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by Cherie Tucker

Let’s do a brief review, because we still seem to be having trouble with our verb tenses. Here’s a little song to help you with those tricky past participles that require helper verbs (called auxiliary verbs by the nuns). Sing it lustily to “Row, Row, Row Your Boat”:
       Am, Is, Are, Was, Were,
       Do, Did, Have, Has, Had,
       May, Can, Might,
       Could, Would, Should
       Are auxiliary verbs.

The construction requiring these little helpers arises when you are talking about something that

  • Was started in the past and is continuing or was recently completed.

       (She has always mispronounced that word.)
       (They have just finished paving the driveway.)

  • Was finished before something else was completed.

       (They had cut the cake before we got there.)

  • Would be finished before a future happening.

       (It will have burnt to a crisp by then.)

Be careful not to put these helpers in front of verbs that simply show that the action was completed in the past. Too often we hear dreadful things like “I shoulda took the bus” or “I wish I’d of went with you.”  Look out as well for verbs that need the helper verbs and can’t stand alone.  It’s sink, sank, have sunk, but news reports invariably say “The boat sunk.” It didn’t.  It sank

Here are some of the most common misspoken verbs :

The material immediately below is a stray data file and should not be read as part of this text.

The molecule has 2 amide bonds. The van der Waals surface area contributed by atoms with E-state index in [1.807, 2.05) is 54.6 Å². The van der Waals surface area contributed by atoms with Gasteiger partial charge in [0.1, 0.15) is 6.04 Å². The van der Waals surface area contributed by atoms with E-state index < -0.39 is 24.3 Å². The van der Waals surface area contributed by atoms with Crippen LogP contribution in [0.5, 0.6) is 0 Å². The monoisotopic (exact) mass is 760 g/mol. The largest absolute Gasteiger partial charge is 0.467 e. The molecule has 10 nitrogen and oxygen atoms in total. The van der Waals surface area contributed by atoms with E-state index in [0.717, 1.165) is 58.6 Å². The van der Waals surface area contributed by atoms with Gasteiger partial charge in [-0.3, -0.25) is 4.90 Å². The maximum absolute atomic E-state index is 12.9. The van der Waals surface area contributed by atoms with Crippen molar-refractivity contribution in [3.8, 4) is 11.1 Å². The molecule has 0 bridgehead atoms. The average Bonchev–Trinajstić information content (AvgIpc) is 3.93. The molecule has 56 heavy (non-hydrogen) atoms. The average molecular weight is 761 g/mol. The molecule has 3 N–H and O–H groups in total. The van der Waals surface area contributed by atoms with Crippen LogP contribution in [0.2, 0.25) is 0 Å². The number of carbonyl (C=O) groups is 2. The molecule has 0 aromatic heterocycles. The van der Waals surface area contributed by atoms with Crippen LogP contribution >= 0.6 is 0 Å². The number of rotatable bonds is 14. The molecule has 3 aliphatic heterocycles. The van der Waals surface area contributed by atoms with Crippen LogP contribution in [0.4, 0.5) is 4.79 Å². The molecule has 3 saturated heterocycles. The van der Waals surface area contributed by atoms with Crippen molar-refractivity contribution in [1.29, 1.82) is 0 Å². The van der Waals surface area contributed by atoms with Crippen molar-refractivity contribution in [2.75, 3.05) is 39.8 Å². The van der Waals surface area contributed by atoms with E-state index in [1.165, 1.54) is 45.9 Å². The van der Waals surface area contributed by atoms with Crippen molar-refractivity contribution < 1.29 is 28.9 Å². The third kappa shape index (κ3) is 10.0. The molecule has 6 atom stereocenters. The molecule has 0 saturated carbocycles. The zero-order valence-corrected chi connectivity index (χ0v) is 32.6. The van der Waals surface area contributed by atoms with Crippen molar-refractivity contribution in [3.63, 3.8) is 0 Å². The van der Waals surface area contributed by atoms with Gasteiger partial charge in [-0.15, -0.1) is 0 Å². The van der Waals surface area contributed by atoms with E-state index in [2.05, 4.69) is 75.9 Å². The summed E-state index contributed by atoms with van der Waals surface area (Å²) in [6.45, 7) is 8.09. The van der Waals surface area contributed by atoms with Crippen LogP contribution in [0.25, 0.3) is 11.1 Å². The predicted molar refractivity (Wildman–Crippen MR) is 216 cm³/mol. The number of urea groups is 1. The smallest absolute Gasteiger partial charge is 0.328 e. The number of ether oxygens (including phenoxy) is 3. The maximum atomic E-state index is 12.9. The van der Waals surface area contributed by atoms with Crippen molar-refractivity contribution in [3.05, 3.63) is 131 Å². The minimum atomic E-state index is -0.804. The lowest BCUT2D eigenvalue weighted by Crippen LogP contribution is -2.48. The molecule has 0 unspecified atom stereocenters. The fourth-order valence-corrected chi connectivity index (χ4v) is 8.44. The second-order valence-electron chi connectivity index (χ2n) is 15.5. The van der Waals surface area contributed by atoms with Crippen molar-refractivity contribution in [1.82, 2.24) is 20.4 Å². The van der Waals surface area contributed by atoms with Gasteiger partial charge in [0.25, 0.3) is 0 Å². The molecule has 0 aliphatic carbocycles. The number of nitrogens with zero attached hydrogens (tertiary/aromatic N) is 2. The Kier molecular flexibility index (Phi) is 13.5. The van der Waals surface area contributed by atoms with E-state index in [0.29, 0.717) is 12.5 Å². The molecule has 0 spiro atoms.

• Drink  It’s drink, drank, have drunk.  I wish I hadn’t drunkso much last night.

  • Swim  It’s swim, swam, have swum. He’s never swumthat fast before.

  • Dive  It’s dive, dived, have dived Not dive, dove, have diven!  (Dove is making its way into our ever-evolving language but shouldn’t be used in formal writing.)

  • Shrink  It’s shrink, shrank, have shrunk.  Yes, the movie should have been Honey, I Shrank the Kids.

We’ll do lie/lay at length next time, but for now remember that lie describes inaction. Things at rest just lie there and don’t do anything to anything else.  Lay describes the action of doing something to something else.  Hens lay eggs.  Consequently, if you say that you are laying down, you’ve told us you’re producing feathers, which could be a lie.  

Cherie Tucker, owner of GrammarWorks, has taught writing basics to professionals since 1987, presenting at the PNWA conference.  She currently teaches Practical Grammar for Editors at the University of Washington’s Editing Certification program and edits as well.

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